Editor’s Note: This is an edited version of an article that originally appeared in Focus Newsletter’s Spring 2017 issue.
Neurodegenerative condition (ND) is an umbrella term for a range of conditions which primarily affect the neurons in the human brain, but can also affect the spinal cord1 and peripheral nerves.2 NDs are thought to be incurable and debilitating conditions that result in progressive degeneration and/or death of nerve cells.3 A naturopathic approach can often slow down the progression of the neuronal degeneration, as well as strengthen the central and peripheral nervous systems, decrease oxidative stress4 and optimize mitochondrial function.5
Toxic Exposures: The First Place to Look
First and foremost, I investigate the patient’s history of past and current toxic exposures.6 The link between Parkinson’s disease (PD) and toxicant exposures is well established.7 The link between heavy metals and multiple sclerosis (MS) is also highly suggestive.8 Environmental exposures have been implicated in amyotrophic lateral sclerosis (ALS).9,10 This certainly doesn’t mean everyone that has been exposed to an inordinate amount of toxicants will develop ND. Genetic vulnerability is always at play. The very apt saying applies: “Genetics loads the gun and environment pulls the trigger.”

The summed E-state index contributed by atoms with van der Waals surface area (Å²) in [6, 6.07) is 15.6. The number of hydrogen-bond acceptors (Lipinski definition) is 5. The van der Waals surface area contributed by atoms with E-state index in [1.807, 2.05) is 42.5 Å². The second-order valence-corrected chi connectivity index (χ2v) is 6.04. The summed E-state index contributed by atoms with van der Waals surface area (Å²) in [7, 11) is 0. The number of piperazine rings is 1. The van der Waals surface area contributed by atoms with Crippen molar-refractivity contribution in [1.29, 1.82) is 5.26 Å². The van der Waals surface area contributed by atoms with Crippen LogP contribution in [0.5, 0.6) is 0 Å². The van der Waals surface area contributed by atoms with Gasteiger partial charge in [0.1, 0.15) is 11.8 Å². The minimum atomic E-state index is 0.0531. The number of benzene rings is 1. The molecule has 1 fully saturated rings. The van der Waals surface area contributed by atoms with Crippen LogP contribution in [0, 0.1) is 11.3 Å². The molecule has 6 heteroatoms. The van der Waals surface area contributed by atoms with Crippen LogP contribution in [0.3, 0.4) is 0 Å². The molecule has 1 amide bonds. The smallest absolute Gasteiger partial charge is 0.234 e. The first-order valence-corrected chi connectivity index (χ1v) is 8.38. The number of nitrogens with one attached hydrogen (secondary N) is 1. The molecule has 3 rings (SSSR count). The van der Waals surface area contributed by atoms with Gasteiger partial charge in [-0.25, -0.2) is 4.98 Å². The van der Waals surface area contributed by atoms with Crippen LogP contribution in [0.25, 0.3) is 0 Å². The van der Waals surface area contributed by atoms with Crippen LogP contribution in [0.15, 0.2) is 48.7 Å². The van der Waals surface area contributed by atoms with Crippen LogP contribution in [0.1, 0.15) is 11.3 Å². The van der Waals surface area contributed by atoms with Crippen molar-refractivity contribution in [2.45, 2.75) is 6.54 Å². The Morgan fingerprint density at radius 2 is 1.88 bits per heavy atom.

Next, I run blood tests for “acute” heavy metal11 exposures and urine tests for more “chronic” heavy metal exposures. The technical definition of acute really means being exposed to large amounts of heavy metals at one time, or on a routine or daily basis.12 In the United States, the Agency for Toxic Substances and Disease Registry helps define these guidelines of acute exposures.13 Albeit there are clear clinical guidelines for treating acute heavy metal poisoning, no such guidelines exist for chronic exposure, regardless of the source. This can make not only testing difficult to interpret, but treatment is poorly defined to remove “suspected” heavy metals from the blood, organs, and even the brain.
I compare the patients’ results to those of the CDC’s National Report on Human Exposure to Environmental Chemicals.16 This data is updated one to two times per year. For my patients in the 80th percentile or above, I treat. I do this mostly through sweat depuration,17 exercise to tolerance, high fiber diets18 to reduce enterohepatic redistribution, glutathione,19 alpha lipoic acid,20 N-acetylcysteine (NAC),21 vitamin C,22 probiotics23,24 and occasionally, if body burden is very high, oral heavy metal chelators.25